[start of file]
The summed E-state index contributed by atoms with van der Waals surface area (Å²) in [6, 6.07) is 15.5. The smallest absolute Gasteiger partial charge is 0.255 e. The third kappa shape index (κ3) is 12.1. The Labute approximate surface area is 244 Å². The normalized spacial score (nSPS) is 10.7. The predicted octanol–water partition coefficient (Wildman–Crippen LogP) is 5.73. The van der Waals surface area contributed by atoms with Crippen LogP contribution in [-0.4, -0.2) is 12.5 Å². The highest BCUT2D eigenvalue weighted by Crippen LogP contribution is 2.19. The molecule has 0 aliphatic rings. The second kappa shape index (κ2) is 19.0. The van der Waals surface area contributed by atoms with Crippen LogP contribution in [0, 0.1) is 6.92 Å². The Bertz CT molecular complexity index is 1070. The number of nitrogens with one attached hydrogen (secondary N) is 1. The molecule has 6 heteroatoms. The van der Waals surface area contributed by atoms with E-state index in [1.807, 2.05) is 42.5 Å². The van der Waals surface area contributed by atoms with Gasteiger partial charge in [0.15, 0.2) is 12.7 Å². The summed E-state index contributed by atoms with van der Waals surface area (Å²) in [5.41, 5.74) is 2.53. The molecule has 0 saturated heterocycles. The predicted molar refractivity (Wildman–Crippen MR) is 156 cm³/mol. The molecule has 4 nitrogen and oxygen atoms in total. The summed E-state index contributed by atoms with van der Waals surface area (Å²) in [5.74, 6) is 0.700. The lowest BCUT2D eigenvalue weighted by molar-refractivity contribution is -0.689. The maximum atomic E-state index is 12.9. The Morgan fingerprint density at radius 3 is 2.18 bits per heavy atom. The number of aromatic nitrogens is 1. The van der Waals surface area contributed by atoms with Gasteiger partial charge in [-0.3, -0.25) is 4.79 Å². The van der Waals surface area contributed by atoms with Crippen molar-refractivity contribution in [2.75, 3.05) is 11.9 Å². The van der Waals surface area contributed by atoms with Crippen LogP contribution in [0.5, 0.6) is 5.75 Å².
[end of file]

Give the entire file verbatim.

The summed E-state index contributed by atoms with van der Waals surface area (Å²) in [6, 6.07) is 15.5. The smallest absolute Gasteiger partial charge is 0.255 e. The third kappa shape index (κ3) is 12.1. The Labute approximate surface area is 244 Å². The normalized spacial score (nSPS) is 10.7. The predicted octanol–water partition coefficient (Wildman–Crippen LogP) is 5.73. The van der Waals surface area contributed by atoms with Crippen LogP contribution in [-0.4, -0.2) is 12.5 Å². The highest BCUT2D eigenvalue weighted by Crippen LogP contribution is 2.19. The molecule has 0 aliphatic rings. The second kappa shape index (κ2) is 19.0. The van der Waals surface area contributed by atoms with Crippen LogP contribution in [0, 0.1) is 6.92 Å². The Bertz CT molecular complexity index is 1070. The number of nitrogens with one attached hydrogen (secondary N) is 1. The molecule has 6 heteroatoms. The van der Waals surface area contributed by atoms with E-state index in [1.807, 2.05) is 42.5 Å². The van der Waals surface area contributed by atoms with Gasteiger partial charge in [0.15, 0.2) is 12.7 Å². The summed E-state index contributed by atoms with van der Waals surface area (Å²) in [5.41, 5.74) is 2.53. The molecule has 0 saturated heterocycles. The predicted molar refractivity (Wildman–Crippen MR) is 156 cm³/mol. The molecule has 4 nitrogen and oxygen atoms in total. The summed E-state index contributed by atoms with van der Waals surface area (Å²) in [5.74, 6) is 0.700. The lowest BCUT2D eigenvalue weighted by molar-refractivity contribution is -0.689. The maximum atomic E-state index is 12.9. The Morgan fingerprint density at radius 3 is 2.18 bits per heavy atom. The number of aromatic nitrogens is 1. The van der Waals surface area contributed by atoms with Gasteiger partial charge in [-0.3, -0.25) is 4.79 Å². The van der Waals surface area contributed by atoms with Crippen molar-refractivity contribution in [2.75, 3.05) is 11.9 Å². The van der Waals surface area contributed by atoms with Crippen LogP contribution in [0.5, 0.6) is 5.75 Å².